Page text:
The Importance of Daydreaming and Imagination — a Guest Post by #Josh Langley

  • Published on April 16, 2021

The Importance of Daydreaming and Imagination — a Guest Post by Josh Langley

Today it is my pleasure to introduce you to Australian author and illustrator Josh Langley who advocates for children’s mental health, including developing their self-esteem, friendship skills and creativity through his books and online course. These topics are close to my heart and regularly appear in our readilearn posts and feature in our teaching resources.

With next Wednesday 21 April being World Creativity and Innovation Day, I thought now was the perfect time to share with you Josh’s recent post Why It’s More Important Than Ever to Let Kids Daydream.

First let me tell you a little about Josh.

Josh Langley, author and illustrator

About Josh:

Josh is author of the award winning ‘Being You is Enough’ books series for kids and promotes positive mental and emotional health messages for kids through his books, presentations, primary school talks, videos, charity work and courses, like ‘Here I am!’.

Josh says,

After suffering childhood trauma, I feel driven to make sure kids don’t ever have to feel like I did. That’s why I want to give them the emotional and mental skills to be resilient to what is thrown at them and the inner knowing that they are ok the way they are. And the only way I can do that is in my own fun and unique way! Thankfully parents and kids love it.”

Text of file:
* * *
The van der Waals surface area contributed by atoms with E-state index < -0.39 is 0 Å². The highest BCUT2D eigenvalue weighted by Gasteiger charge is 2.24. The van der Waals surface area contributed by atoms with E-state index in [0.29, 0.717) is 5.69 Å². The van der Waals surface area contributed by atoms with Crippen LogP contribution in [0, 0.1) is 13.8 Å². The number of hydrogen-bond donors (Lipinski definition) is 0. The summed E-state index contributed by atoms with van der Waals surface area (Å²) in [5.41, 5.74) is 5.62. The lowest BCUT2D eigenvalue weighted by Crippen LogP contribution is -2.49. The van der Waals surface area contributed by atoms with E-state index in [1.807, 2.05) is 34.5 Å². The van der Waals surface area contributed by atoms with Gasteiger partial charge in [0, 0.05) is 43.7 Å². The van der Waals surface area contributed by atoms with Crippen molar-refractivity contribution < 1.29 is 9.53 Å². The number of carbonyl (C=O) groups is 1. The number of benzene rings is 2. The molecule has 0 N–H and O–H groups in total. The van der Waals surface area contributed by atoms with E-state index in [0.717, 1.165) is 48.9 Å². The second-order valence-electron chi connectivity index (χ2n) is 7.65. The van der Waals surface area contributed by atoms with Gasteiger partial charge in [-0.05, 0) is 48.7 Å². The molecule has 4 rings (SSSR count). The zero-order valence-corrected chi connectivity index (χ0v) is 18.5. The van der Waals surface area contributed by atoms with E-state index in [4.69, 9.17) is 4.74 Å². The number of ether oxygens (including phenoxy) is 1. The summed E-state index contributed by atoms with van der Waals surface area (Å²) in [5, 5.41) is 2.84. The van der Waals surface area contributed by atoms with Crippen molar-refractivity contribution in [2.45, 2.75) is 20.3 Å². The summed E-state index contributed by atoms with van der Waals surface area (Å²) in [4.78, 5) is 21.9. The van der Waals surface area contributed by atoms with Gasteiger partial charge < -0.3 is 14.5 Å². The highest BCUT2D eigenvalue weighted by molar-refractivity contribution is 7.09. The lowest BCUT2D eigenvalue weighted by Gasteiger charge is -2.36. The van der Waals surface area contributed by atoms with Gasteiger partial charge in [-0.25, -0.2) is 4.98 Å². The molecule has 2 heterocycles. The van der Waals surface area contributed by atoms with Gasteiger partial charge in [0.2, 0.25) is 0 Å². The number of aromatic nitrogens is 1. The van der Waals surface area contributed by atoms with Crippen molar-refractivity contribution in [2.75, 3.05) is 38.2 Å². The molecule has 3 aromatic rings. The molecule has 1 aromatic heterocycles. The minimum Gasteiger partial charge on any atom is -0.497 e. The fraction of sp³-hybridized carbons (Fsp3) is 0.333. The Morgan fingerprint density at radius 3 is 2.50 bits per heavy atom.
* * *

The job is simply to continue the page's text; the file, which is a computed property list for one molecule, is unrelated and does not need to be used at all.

About Josh’s Books

Books by Josh Langley

The Being You is Enough series of books for 4– to 11–year-olds can help reduce anxiety, stress and feelings of isolation in kids and are filled with life affirming messages that your child can take with them through to adulthood. It’s ok to Feel the Way You Do, won the 2018 ABIA Small Publisher’s Children’s Book of the year.

About Josh’s online course

Here I am! is a video-based course to help build resilience, courage, and self-acceptance in children, and gives them the life skills to thrive now and into the future.

Josh’s Guest Post

Here is Josh’s post which first appeared on his blog here and is shared with his permission. Thank you, Josh, for all you do to encourage all that is positive in our children.